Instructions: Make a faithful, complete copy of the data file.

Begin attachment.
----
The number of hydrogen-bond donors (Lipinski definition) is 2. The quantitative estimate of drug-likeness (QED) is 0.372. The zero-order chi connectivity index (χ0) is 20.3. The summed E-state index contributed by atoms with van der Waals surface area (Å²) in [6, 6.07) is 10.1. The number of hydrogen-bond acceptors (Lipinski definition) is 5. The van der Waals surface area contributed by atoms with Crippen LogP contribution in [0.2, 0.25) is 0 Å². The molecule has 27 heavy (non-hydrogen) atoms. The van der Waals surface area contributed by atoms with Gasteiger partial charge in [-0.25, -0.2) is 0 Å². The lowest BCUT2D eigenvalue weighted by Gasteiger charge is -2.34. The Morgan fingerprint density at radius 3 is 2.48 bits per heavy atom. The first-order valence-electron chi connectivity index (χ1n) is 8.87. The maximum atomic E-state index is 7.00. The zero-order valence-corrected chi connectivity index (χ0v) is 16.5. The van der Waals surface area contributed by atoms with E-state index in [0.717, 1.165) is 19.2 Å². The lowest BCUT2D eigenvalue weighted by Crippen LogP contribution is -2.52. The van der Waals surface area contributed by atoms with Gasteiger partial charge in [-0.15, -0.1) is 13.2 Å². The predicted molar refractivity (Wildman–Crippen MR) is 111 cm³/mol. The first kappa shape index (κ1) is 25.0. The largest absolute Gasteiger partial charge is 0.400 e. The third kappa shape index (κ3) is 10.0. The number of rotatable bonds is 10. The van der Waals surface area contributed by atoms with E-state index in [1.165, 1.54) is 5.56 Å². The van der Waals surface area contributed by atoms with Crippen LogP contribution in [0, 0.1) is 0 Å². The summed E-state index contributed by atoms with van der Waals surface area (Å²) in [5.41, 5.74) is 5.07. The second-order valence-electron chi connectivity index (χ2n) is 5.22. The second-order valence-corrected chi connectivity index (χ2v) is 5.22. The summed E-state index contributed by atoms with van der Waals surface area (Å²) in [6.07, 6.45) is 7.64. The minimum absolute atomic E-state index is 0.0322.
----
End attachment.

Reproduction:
The number of hydrogen-bond donors (Lipinski definition) is 2. The quantitative estimate of drug-likeness (QED) is 0.372. The zero-order chi connectivity index (χ0) is 20.3. The summed E-state index contributed by atoms with van der Waals surface area (Å²) in [6, 6.07) is 10.1. The number of hydrogen-bond acceptors (Lipinski definition) is 5. The van der Waals surface area contributed by atoms with Crippen LogP contribution in [0.2, 0.25) is 0 Å². The molecule has 27 heavy (non-hydrogen) atoms. The van der Waals surface area contributed by atoms with Gasteiger partial charge in [-0.25, -0.2) is 0 Å². The lowest BCUT2D eigenvalue weighted by Gasteiger charge is -2.34. The Morgan fingerprint density at radius 3 is 2.48 bits per heavy atom. The first-order valence-electron chi connectivity index (χ1n) is 8.87. The maximum atomic E-state index is 7.00. The zero-order valence-corrected chi connectivity index (χ0v) is 16.5. The van der Waals surface area contributed by atoms with E-state index in [0.717, 1.165) is 19.2 Å². The lowest BCUT2D eigenvalue weighted by Crippen LogP contribution is -2.52. The van der Waals surface area contributed by atoms with Gasteiger partial charge in [-0.15, -0.1) is 13.2 Å². The predicted molar refractivity (Wildman–Crippen MR) is 111 cm³/mol. The first kappa shape index (κ1) is 25.0. The largest absolute Gasteiger partial charge is 0.400 e. The third kappa shape index (κ3) is 10.0. The number of rotatable bonds is 10. The van der Waals surface area contributed by atoms with E-state index in [1.165, 1.54) is 5.56 Å². The van der Waals surface area contributed by atoms with Crippen LogP contribution in [0, 0.1) is 0 Å². The summed E-state index contributed by atoms with van der Waals surface area (Å²) in [5.41, 5.74) is 5.07. The second-order valence-electron chi connectivity index (χ2n) is 5.22. The second-order valence-corrected chi connectivity index (χ2v) is 5.22. The summed E-state index contributed by atoms with van der Waals surface area (Å²) in [6.07, 6.45) is 7.64. The minimum absolute atomic E-state index is 0.0322.